By Linda Duke, CEO, Duke Marketing LLC, and editor, Restaurant Marketing Magazine.
Ten restaurant marketing trends and tips for the New Year.
1. Quest for survival.
The great redwoods are hundreds of years old and without a devastating forest fire these trees cannot release their seeds and would never have new growth. The redwood fire is a perfect analogy for today’s restaurant brands. The restaurant industry has been through a devastating forest fire all its own. There will be some restaurant brands that will never come back.
Case and point, how many restaurant chains have declared Chapter 11 and shuttered locations this year? There will be some new growth on the old trees, like the old restaurant brands reinventing themselves for today’s consumer. We are seeing this with IHOP and Denny’s creating new hybrid brands along with Red Robin, PF Chang’s and others following suit. And there will be completely new growth that we have never seen before, just like some of the new restaurant brands that are popping up all over — particularly in the fast casual space. Which tree is your restaurant brand? Never to be seen again or reborn?
2. Reinventing your brand for today’s consumer — the new consumer mindset.
The new economy is creating a new consumer paradigm. Consumers that were once wary and kept their wallets closed may have to keep them closed for another year. All economic indicators still show consumers are not spending as much as they used to, and restaurant operators have felt this cutback firsthand. Unfortunately only the strong will survive and today’s restaurants are seeing a shake out of those brands that are weak and can’t survive, and those that can reinvent themselves, still will be profitable, and will dominate.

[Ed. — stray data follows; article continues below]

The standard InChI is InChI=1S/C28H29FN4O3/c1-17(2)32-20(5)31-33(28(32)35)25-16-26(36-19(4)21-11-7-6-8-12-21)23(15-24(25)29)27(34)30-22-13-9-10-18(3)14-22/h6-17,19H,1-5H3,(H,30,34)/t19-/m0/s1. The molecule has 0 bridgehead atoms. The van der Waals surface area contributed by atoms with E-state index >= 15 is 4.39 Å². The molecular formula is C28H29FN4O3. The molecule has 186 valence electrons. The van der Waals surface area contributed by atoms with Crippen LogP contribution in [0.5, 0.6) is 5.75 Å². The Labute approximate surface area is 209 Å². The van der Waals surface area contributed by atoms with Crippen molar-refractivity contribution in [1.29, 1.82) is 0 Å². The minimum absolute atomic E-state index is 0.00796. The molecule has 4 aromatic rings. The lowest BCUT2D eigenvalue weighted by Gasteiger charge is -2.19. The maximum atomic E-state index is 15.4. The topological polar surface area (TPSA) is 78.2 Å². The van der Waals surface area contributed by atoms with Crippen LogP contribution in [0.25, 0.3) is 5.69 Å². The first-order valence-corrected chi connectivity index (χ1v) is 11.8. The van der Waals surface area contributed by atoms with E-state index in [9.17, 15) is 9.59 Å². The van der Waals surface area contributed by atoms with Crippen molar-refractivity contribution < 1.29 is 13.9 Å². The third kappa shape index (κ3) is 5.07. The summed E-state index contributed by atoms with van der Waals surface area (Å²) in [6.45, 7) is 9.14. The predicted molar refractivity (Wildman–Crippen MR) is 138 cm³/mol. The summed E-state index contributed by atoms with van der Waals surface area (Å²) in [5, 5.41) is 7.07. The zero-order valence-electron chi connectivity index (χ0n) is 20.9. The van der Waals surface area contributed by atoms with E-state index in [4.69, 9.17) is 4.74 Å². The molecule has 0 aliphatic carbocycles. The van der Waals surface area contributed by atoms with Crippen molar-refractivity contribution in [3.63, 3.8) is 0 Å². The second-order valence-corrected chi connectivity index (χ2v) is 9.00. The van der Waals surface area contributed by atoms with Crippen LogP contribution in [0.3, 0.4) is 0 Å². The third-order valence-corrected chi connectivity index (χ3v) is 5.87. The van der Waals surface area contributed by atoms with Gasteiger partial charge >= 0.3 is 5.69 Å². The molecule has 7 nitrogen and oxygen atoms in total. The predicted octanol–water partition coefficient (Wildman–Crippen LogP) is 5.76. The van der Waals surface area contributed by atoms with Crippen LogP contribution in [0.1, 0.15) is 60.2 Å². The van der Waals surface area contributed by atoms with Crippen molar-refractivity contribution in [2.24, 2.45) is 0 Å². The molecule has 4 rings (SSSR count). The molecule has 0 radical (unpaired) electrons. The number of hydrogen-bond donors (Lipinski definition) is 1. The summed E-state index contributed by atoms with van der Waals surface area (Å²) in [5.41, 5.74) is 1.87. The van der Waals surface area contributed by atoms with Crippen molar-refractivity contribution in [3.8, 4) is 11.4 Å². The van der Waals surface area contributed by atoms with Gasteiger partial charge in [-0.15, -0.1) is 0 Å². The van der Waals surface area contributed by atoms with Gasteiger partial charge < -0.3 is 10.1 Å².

In case you haven’t noticed, there is a new consumer mindset. Spend less, save more, don’t use credit and whatever you do, don’t indulge. Maybe not every guest you serve, but consumers show no signs of opening their wallets anytime soon. Change is required. Those restaurant brands that realize that consumers have changed and understand what they can provide to those target groups of consumers will win! It is not going to get better for some time, so embracing change is the only option.
3. Negative feedback — from comment to crisis.
Every restaurant gets a bad review now and then. That is what we USED to think. Today, there are many places that consumers can complain about or praise a restaurant like Yelp, Trip Advisor and Patch.com, and there are dozens of comments, videos and photos posted online every day about businesses that can either help or hinder. Comments, photos, or videos can turn to crisis, as many saw firsthand from Domino’s employee video debacle. That is why it is IMPERATIVE to have a crisis communication plan for 2012. Understanding the threats and having a plan to deal with them if they arise is better than waiting. It could be too late.
4. Social media showing promise. Interactive relationship management for 2012 and beyond.
Marketing professionals were beginning to utilize the new social media applications in 2011 and this trend will continue to increase in 2012. The usage of Twitter, Facebook and mobile ordering has been showing promise for numerous brands that have dedicated resources to keep content and communications fresh. Video content is on the rise for restaurant brands and this will also continue through 2012. The New Year will also bring greater focus to “interactive relationship management” for restaurant marketers. Creating engaging, informative, and clever communications for your guests and keeping them involved with your brand online and off, is what we call the “new enhanced loyalty strategy,” a must for today’s restaurant operators and marketers.
5. Foodservice at retail — blurring lines.
Walk into any 7-11 in Chicago, and the first thing you see is fresh fruit. No you aren’t seeing things … the retailer has integrated fresh fruit and grab-and-go food items and seen tremendous results. Target and Walmart continue to transform their locations to be more food-focused. Other mass retailers are also getting into the game.
Influence comes from any number of directions. There aren’t hard lines between what is relevant to a marketer in one category versus another these days. Consumers tune in to what’s relevant, and what’s served up in a unique way, and tune out the rest. They don’t ‘consume’ marketing by category.
Foodservice-at-retail brands are watching restaurants, are you watching them?